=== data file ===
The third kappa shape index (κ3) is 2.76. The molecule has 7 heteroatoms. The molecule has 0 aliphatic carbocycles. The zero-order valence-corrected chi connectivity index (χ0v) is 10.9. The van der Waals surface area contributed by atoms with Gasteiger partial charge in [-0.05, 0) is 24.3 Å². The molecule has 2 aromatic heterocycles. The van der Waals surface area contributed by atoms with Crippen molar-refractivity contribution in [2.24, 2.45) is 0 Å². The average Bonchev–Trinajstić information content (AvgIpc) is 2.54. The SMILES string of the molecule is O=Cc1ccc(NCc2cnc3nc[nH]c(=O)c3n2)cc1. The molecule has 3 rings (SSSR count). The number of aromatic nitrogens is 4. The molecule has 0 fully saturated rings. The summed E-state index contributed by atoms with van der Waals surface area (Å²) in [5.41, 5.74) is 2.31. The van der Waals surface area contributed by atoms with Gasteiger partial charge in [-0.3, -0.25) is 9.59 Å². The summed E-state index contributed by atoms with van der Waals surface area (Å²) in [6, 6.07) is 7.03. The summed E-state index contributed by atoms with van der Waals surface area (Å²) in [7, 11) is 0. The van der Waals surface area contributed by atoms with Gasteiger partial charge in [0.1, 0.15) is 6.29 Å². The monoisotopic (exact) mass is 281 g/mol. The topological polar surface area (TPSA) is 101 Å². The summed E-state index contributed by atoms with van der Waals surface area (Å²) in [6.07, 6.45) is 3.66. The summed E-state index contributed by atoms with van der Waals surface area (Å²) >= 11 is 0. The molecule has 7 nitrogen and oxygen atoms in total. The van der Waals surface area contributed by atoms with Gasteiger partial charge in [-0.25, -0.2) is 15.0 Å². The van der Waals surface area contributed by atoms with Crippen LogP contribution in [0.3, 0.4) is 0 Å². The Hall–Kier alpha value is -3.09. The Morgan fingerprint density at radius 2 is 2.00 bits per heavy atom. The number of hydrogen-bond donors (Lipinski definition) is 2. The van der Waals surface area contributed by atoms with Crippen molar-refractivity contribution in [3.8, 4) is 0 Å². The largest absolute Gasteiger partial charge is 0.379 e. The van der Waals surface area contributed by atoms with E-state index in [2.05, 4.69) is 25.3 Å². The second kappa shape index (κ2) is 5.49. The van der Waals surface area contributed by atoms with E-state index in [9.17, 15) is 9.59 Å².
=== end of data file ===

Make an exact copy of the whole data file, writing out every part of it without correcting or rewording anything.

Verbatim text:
The third kappa shape index (κ3) is 2.76. The molecule has 7 heteroatoms. The molecule has 0 aliphatic carbocycles. The zero-order valence-corrected chi connectivity index (χ0v) is 10.9. The van der Waals surface area contributed by atoms with Gasteiger partial charge in [-0.05, 0) is 24.3 Å². The molecule has 2 aromatic heterocycles. The van der Waals surface area contributed by atoms with Crippen molar-refractivity contribution in [2.24, 2.45) is 0 Å². The average Bonchev–Trinajstić information content (AvgIpc) is 2.54. The SMILES string of the molecule is O=Cc1ccc(NCc2cnc3nc[nH]c(=O)c3n2)cc1. The molecule has 3 rings (SSSR count). The number of aromatic nitrogens is 4. The molecule has 0 fully saturated rings. The summed E-state index contributed by atoms with van der Waals surface area (Å²) in [5.41, 5.74) is 2.31. The van der Waals surface area contributed by atoms with Gasteiger partial charge in [-0.3, -0.25) is 9.59 Å². The summed E-state index contributed by atoms with van der Waals surface area (Å²) in [6, 6.07) is 7.03. The summed E-state index contributed by atoms with van der Waals surface area (Å²) in [7, 11) is 0. The van der Waals surface area contributed by atoms with Gasteiger partial charge in [0.1, 0.15) is 6.29 Å². The monoisotopic (exact) mass is 281 g/mol. The topological polar surface area (TPSA) is 101 Å². The summed E-state index contributed by atoms with van der Waals surface area (Å²) in [6.07, 6.45) is 3.66. The summed E-state index contributed by atoms with van der Waals surface area (Å²) >= 11 is 0. The molecule has 7 nitrogen and oxygen atoms in total. The van der Waals surface area contributed by atoms with Gasteiger partial charge in [-0.25, -0.2) is 15.0 Å². The van der Waals surface area contributed by atoms with Crippen LogP contribution in [0.3, 0.4) is 0 Å². The Hall–Kier alpha value is -3.09. The Morgan fingerprint density at radius 2 is 2.00 bits per heavy atom. The number of hydrogen-bond donors (Lipinski definition) is 2. The van der Waals surface area contributed by atoms with Crippen molar-refractivity contribution in [3.8, 4) is 0 Å². The largest absolute Gasteiger partial charge is 0.379 e. The van der Waals surface area contributed by atoms with E-state index in [2.05, 4.69) is 25.3 Å². The second kappa shape index (κ2) is 5.49. The van der Waals surface area contributed by atoms with E-state index in [9.17, 15) is 9.59 Å².